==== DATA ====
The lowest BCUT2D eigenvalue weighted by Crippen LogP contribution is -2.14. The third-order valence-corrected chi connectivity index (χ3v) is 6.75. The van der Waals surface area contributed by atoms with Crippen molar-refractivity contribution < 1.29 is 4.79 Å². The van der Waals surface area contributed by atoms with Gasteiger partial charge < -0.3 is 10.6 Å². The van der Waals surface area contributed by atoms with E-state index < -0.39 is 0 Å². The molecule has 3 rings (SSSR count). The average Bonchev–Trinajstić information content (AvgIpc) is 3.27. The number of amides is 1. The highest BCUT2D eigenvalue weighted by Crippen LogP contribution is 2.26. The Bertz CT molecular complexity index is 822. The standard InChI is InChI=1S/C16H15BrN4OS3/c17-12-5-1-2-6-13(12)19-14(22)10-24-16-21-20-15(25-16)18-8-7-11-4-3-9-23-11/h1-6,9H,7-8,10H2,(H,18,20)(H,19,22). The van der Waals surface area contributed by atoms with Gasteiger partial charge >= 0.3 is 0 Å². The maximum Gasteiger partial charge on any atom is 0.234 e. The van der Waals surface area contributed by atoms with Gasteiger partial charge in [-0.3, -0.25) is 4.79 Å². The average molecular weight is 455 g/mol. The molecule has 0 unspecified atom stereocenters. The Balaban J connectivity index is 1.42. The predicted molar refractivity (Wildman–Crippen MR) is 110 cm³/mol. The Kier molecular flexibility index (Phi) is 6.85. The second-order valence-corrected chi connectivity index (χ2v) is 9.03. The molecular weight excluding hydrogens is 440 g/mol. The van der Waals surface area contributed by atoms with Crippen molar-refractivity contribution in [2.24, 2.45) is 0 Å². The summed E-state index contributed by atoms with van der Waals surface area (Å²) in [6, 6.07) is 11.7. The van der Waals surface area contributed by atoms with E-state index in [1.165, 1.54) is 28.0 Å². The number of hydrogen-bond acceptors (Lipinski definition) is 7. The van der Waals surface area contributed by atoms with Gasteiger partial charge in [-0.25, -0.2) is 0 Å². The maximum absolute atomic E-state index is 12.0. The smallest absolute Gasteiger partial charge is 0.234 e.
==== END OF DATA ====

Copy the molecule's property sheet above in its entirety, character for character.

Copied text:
The lowest BCUT2D eigenvalue weighted by Crippen LogP contribution is -2.14. The third-order valence-corrected chi connectivity index (χ3v) is 6.75. The van der Waals surface area contributed by atoms with Crippen molar-refractivity contribution < 1.29 is 4.79 Å². The van der Waals surface area contributed by atoms with Gasteiger partial charge < -0.3 is 10.6 Å². The van der Waals surface area contributed by atoms with E-state index < -0.39 is 0 Å². The molecule has 3 rings (SSSR count). The average Bonchev–Trinajstić information content (AvgIpc) is 3.27. The number of amides is 1. The highest BCUT2D eigenvalue weighted by Crippen LogP contribution is 2.26. The Bertz CT molecular complexity index is 822. The standard InChI is InChI=1S/C16H15BrN4OS3/c17-12-5-1-2-6-13(12)19-14(22)10-24-16-21-20-15(25-16)18-8-7-11-4-3-9-23-11/h1-6,9H,7-8,10H2,(H,18,20)(H,19,22). The van der Waals surface area contributed by atoms with Gasteiger partial charge >= 0.3 is 0 Å². The maximum Gasteiger partial charge on any atom is 0.234 e. The van der Waals surface area contributed by atoms with Gasteiger partial charge in [-0.3, -0.25) is 4.79 Å². The average molecular weight is 455 g/mol. The molecule has 0 unspecified atom stereocenters. The Balaban J connectivity index is 1.42. The predicted molar refractivity (Wildman–Crippen MR) is 110 cm³/mol. The Kier molecular flexibility index (Phi) is 6.85. The second-order valence-corrected chi connectivity index (χ2v) is 9.03. The molecular weight excluding hydrogens is 440 g/mol. The van der Waals surface area contributed by atoms with Crippen molar-refractivity contribution in [2.24, 2.45) is 0 Å². The summed E-state index contributed by atoms with van der Waals surface area (Å²) in [6, 6.07) is 11.7. The van der Waals surface area contributed by atoms with E-state index in [1.165, 1.54) is 28.0 Å². The number of hydrogen-bond acceptors (Lipinski definition) is 7. The van der Waals surface area contributed by atoms with Gasteiger partial charge in [-0.25, -0.2) is 0 Å². The maximum absolute atomic E-state index is 12.0. The smallest absolute Gasteiger partial charge is 0.234 e.